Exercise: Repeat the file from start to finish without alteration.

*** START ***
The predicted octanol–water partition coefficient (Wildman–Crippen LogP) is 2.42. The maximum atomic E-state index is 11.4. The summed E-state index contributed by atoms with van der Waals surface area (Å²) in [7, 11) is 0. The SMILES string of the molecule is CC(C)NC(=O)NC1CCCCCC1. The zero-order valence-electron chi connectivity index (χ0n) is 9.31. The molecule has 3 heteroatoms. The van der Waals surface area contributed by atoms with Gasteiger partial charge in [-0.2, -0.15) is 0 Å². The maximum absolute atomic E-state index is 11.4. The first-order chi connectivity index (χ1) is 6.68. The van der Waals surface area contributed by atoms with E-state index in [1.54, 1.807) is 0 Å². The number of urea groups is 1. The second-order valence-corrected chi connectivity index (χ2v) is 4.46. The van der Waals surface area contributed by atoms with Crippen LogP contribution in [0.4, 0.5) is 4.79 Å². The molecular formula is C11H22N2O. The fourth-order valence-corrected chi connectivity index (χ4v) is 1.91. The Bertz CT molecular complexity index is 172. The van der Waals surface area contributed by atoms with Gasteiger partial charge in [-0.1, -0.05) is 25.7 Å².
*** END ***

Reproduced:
The predicted octanol–water partition coefficient (Wildman–Crippen LogP) is 2.42. The maximum atomic E-state index is 11.4. The summed E-state index contributed by atoms with van der Waals surface area (Å²) in [7, 11) is 0. The SMILES string of the molecule is CC(C)NC(=O)NC1CCCCCC1. The zero-order valence-electron chi connectivity index (χ0n) is 9.31. The molecule has 3 heteroatoms. The van der Waals surface area contributed by atoms with Gasteiger partial charge in [-0.2, -0.15) is 0 Å². The maximum absolute atomic E-state index is 11.4. The first-order chi connectivity index (χ1) is 6.68. The van der Waals surface area contributed by atoms with E-state index in [1.54, 1.807) is 0 Å². The number of urea groups is 1. The second-order valence-corrected chi connectivity index (χ2v) is 4.46. The van der Waals surface area contributed by atoms with Crippen LogP contribution in [0.4, 0.5) is 4.79 Å². The molecular formula is C11H22N2O. The fourth-order valence-corrected chi connectivity index (χ4v) is 1.91. The Bertz CT molecular complexity index is 172. The van der Waals surface area contributed by atoms with Gasteiger partial charge in [-0.1, -0.05) is 25.7 Å².